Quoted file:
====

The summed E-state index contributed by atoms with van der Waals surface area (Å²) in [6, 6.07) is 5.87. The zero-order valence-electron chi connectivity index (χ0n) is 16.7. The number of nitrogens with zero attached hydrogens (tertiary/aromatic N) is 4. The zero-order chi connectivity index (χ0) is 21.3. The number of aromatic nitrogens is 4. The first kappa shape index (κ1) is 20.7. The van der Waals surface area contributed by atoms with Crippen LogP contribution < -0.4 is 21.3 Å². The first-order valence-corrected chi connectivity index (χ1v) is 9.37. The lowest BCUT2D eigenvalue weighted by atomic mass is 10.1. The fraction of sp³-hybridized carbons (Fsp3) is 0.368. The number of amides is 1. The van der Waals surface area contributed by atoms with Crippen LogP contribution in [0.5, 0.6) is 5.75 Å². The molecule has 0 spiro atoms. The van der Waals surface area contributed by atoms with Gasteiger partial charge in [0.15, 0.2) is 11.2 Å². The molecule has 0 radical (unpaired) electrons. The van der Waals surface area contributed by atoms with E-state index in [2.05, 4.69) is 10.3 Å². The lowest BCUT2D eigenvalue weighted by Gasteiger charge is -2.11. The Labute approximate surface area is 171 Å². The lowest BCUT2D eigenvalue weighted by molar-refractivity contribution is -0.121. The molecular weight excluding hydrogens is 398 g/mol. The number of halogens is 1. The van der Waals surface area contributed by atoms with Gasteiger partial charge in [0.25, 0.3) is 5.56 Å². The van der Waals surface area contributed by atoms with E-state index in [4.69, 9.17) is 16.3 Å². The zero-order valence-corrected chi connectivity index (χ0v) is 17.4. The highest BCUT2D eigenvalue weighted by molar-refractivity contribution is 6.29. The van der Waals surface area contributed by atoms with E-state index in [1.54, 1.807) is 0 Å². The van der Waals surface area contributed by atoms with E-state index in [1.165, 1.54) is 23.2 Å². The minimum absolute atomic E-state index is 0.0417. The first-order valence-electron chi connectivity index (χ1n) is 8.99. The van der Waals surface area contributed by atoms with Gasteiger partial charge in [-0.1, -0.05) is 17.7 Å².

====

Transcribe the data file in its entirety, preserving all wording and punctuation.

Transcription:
The summed E-state index contributed by atoms with van der Waals surface area (Å²) in [6, 6.07) is 5.87. The zero-order valence-electron chi connectivity index (χ0n) is 16.7. The number of nitrogens with zero attached hydrogens (tertiary/aromatic N) is 4. The zero-order chi connectivity index (χ0) is 21.3. The number of aromatic nitrogens is 4. The first kappa shape index (κ1) is 20.7. The van der Waals surface area contributed by atoms with Crippen LogP contribution < -0.4 is 21.3 Å². The first-order valence-corrected chi connectivity index (χ1v) is 9.37. The lowest BCUT2D eigenvalue weighted by atomic mass is 10.1. The fraction of sp³-hybridized carbons (Fsp3) is 0.368. The number of amides is 1. The van der Waals surface area contributed by atoms with Crippen LogP contribution in [0.5, 0.6) is 5.75 Å². The molecule has 0 spiro atoms. The van der Waals surface area contributed by atoms with Gasteiger partial charge in [0.15, 0.2) is 11.2 Å². The molecule has 0 radical (unpaired) electrons. The van der Waals surface area contributed by atoms with E-state index in [2.05, 4.69) is 10.3 Å². The lowest BCUT2D eigenvalue weighted by Gasteiger charge is -2.11. The Labute approximate surface area is 171 Å². The lowest BCUT2D eigenvalue weighted by molar-refractivity contribution is -0.121. The molecular weight excluding hydrogens is 398 g/mol. The number of halogens is 1. The van der Waals surface area contributed by atoms with Gasteiger partial charge in [0.25, 0.3) is 5.56 Å². The van der Waals surface area contributed by atoms with E-state index in [4.69, 9.17) is 16.3 Å². The zero-order valence-corrected chi connectivity index (χ0v) is 17.4. The highest BCUT2D eigenvalue weighted by molar-refractivity contribution is 6.29. The van der Waals surface area contributed by atoms with E-state index in [1.54, 1.807) is 0 Å². The van der Waals surface area contributed by atoms with E-state index in [1.165, 1.54) is 23.2 Å². The minimum absolute atomic E-state index is 0.0417. The first-order valence-electron chi connectivity index (χ1n) is 8.99. The van der Waals surface area contributed by atoms with Gasteiger partial charge in [-0.1, -0.05) is 17.7 Å².